Doug Wolf

03-01-2013, 9:49 AM

Larry, You are making the assumption the jars are straight sided. What if they are flasks? Your string theory won't work.

Larry Browning

03-01-2013, 10:03 AM

Larry, You are making the assumption the jars are straight sided. What if they are flasks? Your string theory won't work.

All my jars are straight sided. It's policy in my shop!:D

Plus I'm not smart enough to discuss string theory with anyone!

BTW: Is this an actual problem he is trying to solve or is this just for fun?

Pat Barry

03-01-2013, 1:02 PM

Doug has the correct and only solution to this problem.

Joe Angrisani

03-01-2013, 3:34 PM

Two moves.....

Pour 3 units from left jar to right jar. Pour 1 unit from left jar to right jar.

In keeping with the rules, notice I never poured 4 units. It's a word riddle, not a math riddle. :cool:

Greg Portland

03-04-2013, 5:13 PM

Funny enough, this got me thinking and I can't think of a straightforward way to solve this. I can think of some "mathematical" constructions to help organize the various possibilities. The only thing that really stands out to me is that 8, 3 and 5 are relative primes, and relative primes have lots of interesting properties, most of which allude me at the moment. Maybe somewhere in there is an answer, but I just can't figure any general way to do this.

Surely someone out there can talk to this.

John, 3x + 5y = 1. (8 has nothing to do with the problem. In Die Hard they used a continuously running fountain for the water source).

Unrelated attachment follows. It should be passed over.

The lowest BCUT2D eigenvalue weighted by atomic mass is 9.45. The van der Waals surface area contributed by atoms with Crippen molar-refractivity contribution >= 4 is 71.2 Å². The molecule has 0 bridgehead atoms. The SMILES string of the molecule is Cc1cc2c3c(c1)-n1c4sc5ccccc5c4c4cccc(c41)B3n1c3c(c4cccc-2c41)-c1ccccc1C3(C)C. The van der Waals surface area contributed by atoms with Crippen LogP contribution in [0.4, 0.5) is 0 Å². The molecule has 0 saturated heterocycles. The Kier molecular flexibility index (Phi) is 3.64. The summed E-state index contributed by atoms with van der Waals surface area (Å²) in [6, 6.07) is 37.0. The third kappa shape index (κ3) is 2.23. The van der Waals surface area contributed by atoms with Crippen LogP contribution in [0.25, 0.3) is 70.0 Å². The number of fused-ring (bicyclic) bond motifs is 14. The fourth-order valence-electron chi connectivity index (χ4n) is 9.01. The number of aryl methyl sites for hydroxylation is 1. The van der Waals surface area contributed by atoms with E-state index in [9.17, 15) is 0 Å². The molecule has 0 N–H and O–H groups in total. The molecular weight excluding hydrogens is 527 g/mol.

here's the math --> http://www.math.tamu.edu/~dallen/hollywood/diehard/diehard.htm

This Youtube video talks you through the Euclidian Algorithm (start ~3min for the math). http://www.youtube.com/watch?v=uv9Mgs-cUA0

John Coloccia

03-04-2013, 6:09 PM

John, 3x + 5y = 1. (8 has nothing to do with the problem. In Die Hard they used a continuously running fountain for the water source).

here's the math --> http://www.math.tamu.edu/~dallen/hollywood/diehard/diehard.htm

This Youtube video talks you through the Euclidian Algorithm (start ~3min for the math). http://www.youtube.com/watch?v=uv9Mgs-cUA0

Yes, that's one of the interesting properties of relative primes that somewhat eluded me the other day, but something was tickling the back of my mind made me think it was important they were relative primes. I think in this case the 8 is important though because you're trying to get 4 and 4 gallons, not just 4 gallons in one. If it were just 4 gallons in one jar, then 3 and 5 being relative prime would be the only important part, but to guarantee you can get 4 and 4 (or whatever mix you'd like) you need all 3 jars to be relative primes.

Thanks for that link, Greg. I went looking for a more rigorous treatment and couldn't find anything.

Greg Portland

03-05-2013, 12:52 PM

NP, it was driving me crazy as well :).

John Coloccia

03-05-2013, 4:27 PM

So for people wondering what we're yacking about, that property of relative primes (i.e. for relative primes X and Y, there exists integers a,b such that ax + by = 1) means that as long as you don't run out of water, you can always fill and empty jars a certain number of times to makes 1, and you can make as many 1s as you need to make whatever number you wish to make. So with 3 and 5, 2*3 + (-1)*5 = 1, so to make 1, you need to fill the 3 jar twice, and fill the 5 jar once.

So fill the 3 jar....dump it into the 5 jar. Fill the 3 jar again, dump it into the 5 jar until it's full. Now you have 1 left in the 3 jar (technically, you need to dump out the 5 jar). Doing it naively like this won't always get you the best answer, but it always means an answer will always exist given a large enough supply of water.